The film retains a kind of freshness that even today can be appreciated. Staid old Hollywood had been releasing one grandiose Technicolor epic and a million cookie-cutter genre pictures by the time of its release in 1941. Though its effects were not immediately felt upon the American film industry, it did influence many filmmakers to follow, and was often cited as evidence of the auteur theory of direction. Ironically, the results destroyed both Hearst and Welles. Hearst's waning influence weakened ever more fully, since the campaign to destroy Citizen Kane ultimately backfired in the end. Hearst's long-time mistress, actress Marion Davies, found herself unwittingly savaged as a talentless hack through her character in the film, Susan Alexander, which undeservedly destroyed her critical and commercial reputation in the process. For Welles, Citizen Kane was such a commercial failure that he was never able to create another film without massive studio interference.

4 comments:

Utah Savage said...

I went to film school here for several years. And Citizen Kane was, as you can imagine, one in canon of great films. But I never loved it. I never love Orson Well acting, or directing. But then I don't like the great classical composers like Beethoven. I think it pompous and ponderous, and self consciously dull. It's nowhere near my top 100 films.

I'm missing your posts from the treatment facility. Your complete freedom awes me. I have been reading every day, but sometimes you and I see the world so differently I refrain from commenting because I might sound rude. I choose not to go out and get to know my fellow man/woman, so your mingling, and your observations fascinate me. And when I am at odds with your conclusions, I try to hold my tongue. I'm old, I know the past. I know very little of the now, socially, artistically, musically. I have a very low social IQ. And since I know that my bipolar disorder might make me charming now and then, it also makes me "difficult." Men have used words like "prickly," when describing me.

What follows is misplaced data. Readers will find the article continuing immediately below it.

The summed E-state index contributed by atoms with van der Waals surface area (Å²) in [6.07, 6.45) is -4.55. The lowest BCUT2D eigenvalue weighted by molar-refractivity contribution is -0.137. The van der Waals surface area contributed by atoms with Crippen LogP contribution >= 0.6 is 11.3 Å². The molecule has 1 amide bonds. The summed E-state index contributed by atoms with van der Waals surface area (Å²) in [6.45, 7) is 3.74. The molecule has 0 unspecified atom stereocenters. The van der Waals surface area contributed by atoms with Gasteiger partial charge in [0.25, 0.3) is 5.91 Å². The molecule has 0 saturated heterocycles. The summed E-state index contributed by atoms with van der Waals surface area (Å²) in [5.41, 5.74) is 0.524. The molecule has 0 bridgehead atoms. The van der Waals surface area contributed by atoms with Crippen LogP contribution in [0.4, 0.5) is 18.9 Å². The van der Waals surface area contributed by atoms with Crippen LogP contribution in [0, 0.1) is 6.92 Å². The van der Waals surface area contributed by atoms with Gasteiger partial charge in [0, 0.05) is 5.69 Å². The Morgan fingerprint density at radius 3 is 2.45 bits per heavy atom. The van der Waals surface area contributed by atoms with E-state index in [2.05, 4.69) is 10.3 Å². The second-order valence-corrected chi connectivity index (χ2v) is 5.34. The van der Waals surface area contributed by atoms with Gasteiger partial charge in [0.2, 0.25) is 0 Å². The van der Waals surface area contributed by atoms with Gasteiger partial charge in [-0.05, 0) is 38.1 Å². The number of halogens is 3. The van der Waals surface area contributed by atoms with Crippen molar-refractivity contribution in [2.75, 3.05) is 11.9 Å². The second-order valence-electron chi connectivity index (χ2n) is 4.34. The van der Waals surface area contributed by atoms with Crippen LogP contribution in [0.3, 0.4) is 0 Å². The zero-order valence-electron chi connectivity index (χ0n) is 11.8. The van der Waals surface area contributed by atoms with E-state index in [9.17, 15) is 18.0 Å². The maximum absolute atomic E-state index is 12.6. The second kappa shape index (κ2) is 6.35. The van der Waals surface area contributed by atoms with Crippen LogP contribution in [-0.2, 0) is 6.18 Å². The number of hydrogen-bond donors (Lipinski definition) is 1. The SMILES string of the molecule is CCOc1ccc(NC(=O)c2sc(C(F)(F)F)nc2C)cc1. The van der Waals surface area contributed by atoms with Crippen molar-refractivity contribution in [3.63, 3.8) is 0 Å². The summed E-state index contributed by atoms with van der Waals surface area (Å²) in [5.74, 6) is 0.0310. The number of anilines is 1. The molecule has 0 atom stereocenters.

Comrade Kevin said...

Utah,

I'll take you as you are, prickly or not. I'm a heavily opinionated person and as such I'm probably bound to raise someone's ire sometime.

Treatment posts I provide as soon as I have enough information to merit a lengthy description. Much of treatment is dull minutia or waiting for the latest reduction in meds or procedure to transpire.

For right now, I am merely having my medication slowly tapered down. Around the first of January I will start the infusions and likely have lots to talk about them, if I'm feeling well enough to do so, that is.

I used to isolate myself quite a bit until I came up here. Perhaps this is why I wish to be as socially active as I have been recently.

As for freedom, as I've said before, trips out are encouraged provided one feels up to it. I try to get out to wear myself out thoroughly during the day so I can sleep well at night.

Utah Savage said...

Very sensible. Thank you for the reiteration of things I know recall from past posts. The old are so often say, Heh? Waddya say Sonny? Speak up. Funny that my memory seems so shaky, and I can love you with all I have and yet get mighty pissed when I come across a comment you make somewhere else about New Orleans and the Ninth Ward. I had to say little and leave. Because it's hard to stay mad at you and because we don't all have to agree. My social IQ is part of the problem--no siblings or cousins except on my dads side of the family--they lived far away and my two favorite died young. And so no family to actually love and yet fight with. And as I've said elsewhere I can be a fierce bitch. But when I really make you mad at me I'll hide out and hope it blows over. What a coward. It could quite honestly be said that I can dish it out but I can't ... you know the rest.